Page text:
Ohio Northern University’s third-year pharmacy students received their white coats Sept. 28 at the annual White Coat Ceremony,an event where pharmacy majors “recommit themselves to their profession” according to third-year pharmacy student Carmen Bowers. 

Pharmacy students have a mentor, who is a graduated pharmacist, to watch over them throughout their time in school. The mentors present their mentees with the coat and then the students recite an oath of professional commitment to pharmacy. 

The ceremony is imperative to pharmacy students because it signifies not only moving forward through university and pharmacy school into deeper aspects of information but also gives the students a physical symbol of being a trustworthy professional to themselves, their peers, and their patients. 

“It is the first time the students receive a symbol of their professional commitment to serve their patients,” Dr. Kristin Sobota, a pharmacist and pharmacy professor said. “The ceremony means a lot to me because I get to see the growth in my students and see them become a colleague with me, we are now working together.”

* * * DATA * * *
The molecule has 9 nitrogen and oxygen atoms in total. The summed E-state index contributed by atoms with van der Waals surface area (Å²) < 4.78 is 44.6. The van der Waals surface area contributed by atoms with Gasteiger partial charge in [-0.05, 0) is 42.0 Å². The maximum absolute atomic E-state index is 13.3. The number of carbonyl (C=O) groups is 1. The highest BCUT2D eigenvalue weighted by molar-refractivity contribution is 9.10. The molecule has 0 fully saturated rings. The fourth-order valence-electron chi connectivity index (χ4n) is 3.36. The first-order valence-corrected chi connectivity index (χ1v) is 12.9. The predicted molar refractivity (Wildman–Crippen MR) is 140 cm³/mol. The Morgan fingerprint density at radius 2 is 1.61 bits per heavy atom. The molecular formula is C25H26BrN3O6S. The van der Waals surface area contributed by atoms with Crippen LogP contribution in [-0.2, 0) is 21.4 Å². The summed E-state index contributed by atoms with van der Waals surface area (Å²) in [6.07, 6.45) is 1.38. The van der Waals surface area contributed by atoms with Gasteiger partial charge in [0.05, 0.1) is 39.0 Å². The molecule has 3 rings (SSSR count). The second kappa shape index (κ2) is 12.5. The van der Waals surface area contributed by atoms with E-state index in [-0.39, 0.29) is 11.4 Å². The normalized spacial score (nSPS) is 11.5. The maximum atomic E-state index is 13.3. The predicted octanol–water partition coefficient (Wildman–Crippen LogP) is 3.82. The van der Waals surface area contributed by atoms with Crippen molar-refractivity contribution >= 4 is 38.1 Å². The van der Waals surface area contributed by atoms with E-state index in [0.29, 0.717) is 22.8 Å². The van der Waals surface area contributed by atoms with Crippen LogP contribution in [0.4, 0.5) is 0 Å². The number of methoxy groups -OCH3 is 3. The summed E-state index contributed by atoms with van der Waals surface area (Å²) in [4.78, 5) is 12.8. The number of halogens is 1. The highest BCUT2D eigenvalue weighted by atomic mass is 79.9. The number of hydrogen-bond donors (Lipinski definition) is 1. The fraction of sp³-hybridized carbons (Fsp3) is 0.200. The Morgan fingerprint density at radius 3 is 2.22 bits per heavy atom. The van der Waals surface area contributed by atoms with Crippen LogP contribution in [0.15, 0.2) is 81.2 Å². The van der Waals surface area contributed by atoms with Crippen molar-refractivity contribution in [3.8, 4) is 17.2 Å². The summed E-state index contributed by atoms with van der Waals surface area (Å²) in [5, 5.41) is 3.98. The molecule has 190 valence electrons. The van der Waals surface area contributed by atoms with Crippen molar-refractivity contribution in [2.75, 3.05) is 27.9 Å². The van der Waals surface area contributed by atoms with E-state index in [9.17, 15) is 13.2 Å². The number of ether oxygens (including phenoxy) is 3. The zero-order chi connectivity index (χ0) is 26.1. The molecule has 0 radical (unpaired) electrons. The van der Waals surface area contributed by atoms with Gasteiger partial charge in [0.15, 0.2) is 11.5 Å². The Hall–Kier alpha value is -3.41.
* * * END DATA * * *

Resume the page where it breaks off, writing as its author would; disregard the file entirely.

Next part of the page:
Pharmacy students receive their white coats during the third year of pharmacy school because it symbolizes the beginning of a deeper understanding. During the first and second years of pharmacy school, the students are still working through the fundamentals of pharmacy. 

“During the P3 year, you really start to get into information, OTC’s [over-the-counter], and how to counsel patients based on the knowledge you gain during your P3 year,” Bowers said. 

The third year is also the year that the students typically have enough hours to apply for internships, begin hands-on pharmacy training, and focusing on the rigorous pharmacy courses according to Dr. Sobota. It is halfway point before the students graduate and receive their degree, as well as the title of “Dr.” or “PharmD.” 

Bowers chose pharmacy because she knew she wanted to go into the medical field because she enjoyed the chemistry aspect of pharmacy and combining it with patient care. She also appreciates how everything in the field is always changing and developing and that there is always something new to help her better care for her patients. Her mother also works as a Pharmaceutical Research Scientist and helped to guide Carmen to her decision. 

“Having my white coat makes me feel more knowledgeable, but also gives me confidence that patients trust me and are more likely to adhere to the treatment I offer,” Bowers said. “When a patient sees you in a white coat, they know that they can trust you.”

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